Our last code block is responsible for loading the <acronym>TR</acronym> (Task Register) with the segment selector for the <acronym>TSS</acronym> we created earlier, and setting the User Mode environment before passing execution control to the <filename>boot2</filename> client.
/*
* Launch user task.
*/
movb $SEL_TSS,%cl # Set task
ltr %cx # register
movl $0xa000,%edx # User base address
movzwl %ss:BDA_MEM,%eax # Get free memory
shll $0xa,%eax # To bytes
subl $ARGSPACE,%eax # Less arg space
subl %edx,%eax # Less base
movb $SEL_UDATA,%cl # User data selector
pushl %ecx # Set SS
pushl %eax # Set ESP
push $0x202 # Set flags (IF set)
push $SEL_UCODE # Set CS
pushl btx_hdr+0xc # Set EIP
pushl %ecx # Set GS
pushl %ecx # Set FS
pushl %ecx # Set DS
pushl %ecx # Set ES
pushl %edx # Set EAX
movb $0x7,%cl # Set remaining
init.9: push $0x0 # general
loop init.9 # registers
popa # and initialize
popl %es # Initialize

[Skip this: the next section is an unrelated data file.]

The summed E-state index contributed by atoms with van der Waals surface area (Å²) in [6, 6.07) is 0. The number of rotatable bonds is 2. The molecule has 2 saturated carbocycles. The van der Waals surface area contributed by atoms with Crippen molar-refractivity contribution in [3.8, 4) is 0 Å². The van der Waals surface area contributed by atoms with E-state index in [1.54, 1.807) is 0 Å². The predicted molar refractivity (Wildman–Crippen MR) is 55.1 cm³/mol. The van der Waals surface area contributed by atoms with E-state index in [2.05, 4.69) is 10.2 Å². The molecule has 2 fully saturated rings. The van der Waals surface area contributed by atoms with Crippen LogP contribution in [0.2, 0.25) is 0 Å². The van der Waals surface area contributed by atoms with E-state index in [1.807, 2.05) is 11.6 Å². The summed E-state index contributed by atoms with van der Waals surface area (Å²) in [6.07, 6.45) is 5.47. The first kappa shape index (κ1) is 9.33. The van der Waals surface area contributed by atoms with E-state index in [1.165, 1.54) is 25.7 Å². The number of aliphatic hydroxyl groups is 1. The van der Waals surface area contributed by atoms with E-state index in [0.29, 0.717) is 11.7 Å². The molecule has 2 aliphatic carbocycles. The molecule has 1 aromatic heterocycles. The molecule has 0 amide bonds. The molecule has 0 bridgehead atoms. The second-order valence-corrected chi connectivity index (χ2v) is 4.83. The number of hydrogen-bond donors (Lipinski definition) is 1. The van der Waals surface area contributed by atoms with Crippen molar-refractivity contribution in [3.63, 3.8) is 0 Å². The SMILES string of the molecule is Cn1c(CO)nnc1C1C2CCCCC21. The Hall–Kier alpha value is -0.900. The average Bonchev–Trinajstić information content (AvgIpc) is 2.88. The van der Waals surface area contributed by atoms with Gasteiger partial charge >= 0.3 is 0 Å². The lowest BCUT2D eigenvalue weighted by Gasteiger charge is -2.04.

popl %ds # user
popl %fs # segment
popl %gs # registers
iret # To user mode
/*
* Launch user task.
*/
movb $SEL_TSS,%cl # Set task
ltr %cx # register
movl $0xa000,%edx # User base address
movzwl %ss:BDA_MEM,%eax # Get free memory
shll $0xa,%eax # To bytes
subl $ARGSPACE,%eax # Less arg space
subl %edx,%eax # Less base
movb $SEL_UDATA,%cl # User data selector
pushl %ecx # Set SS
pushl %eax # Set ESP
push $0x202 # Set flags (IF set)
push $SEL_UCODE # Set CS
pushl btx_hdr+0xc # Set EIP
pushl %ecx # Set GS
pushl %ecx # Set FS
pushl %ecx # Set DS
pushl %ecx # Set ES
pushl %edx # Set EAX
movb $0x7,%cl # Set remaining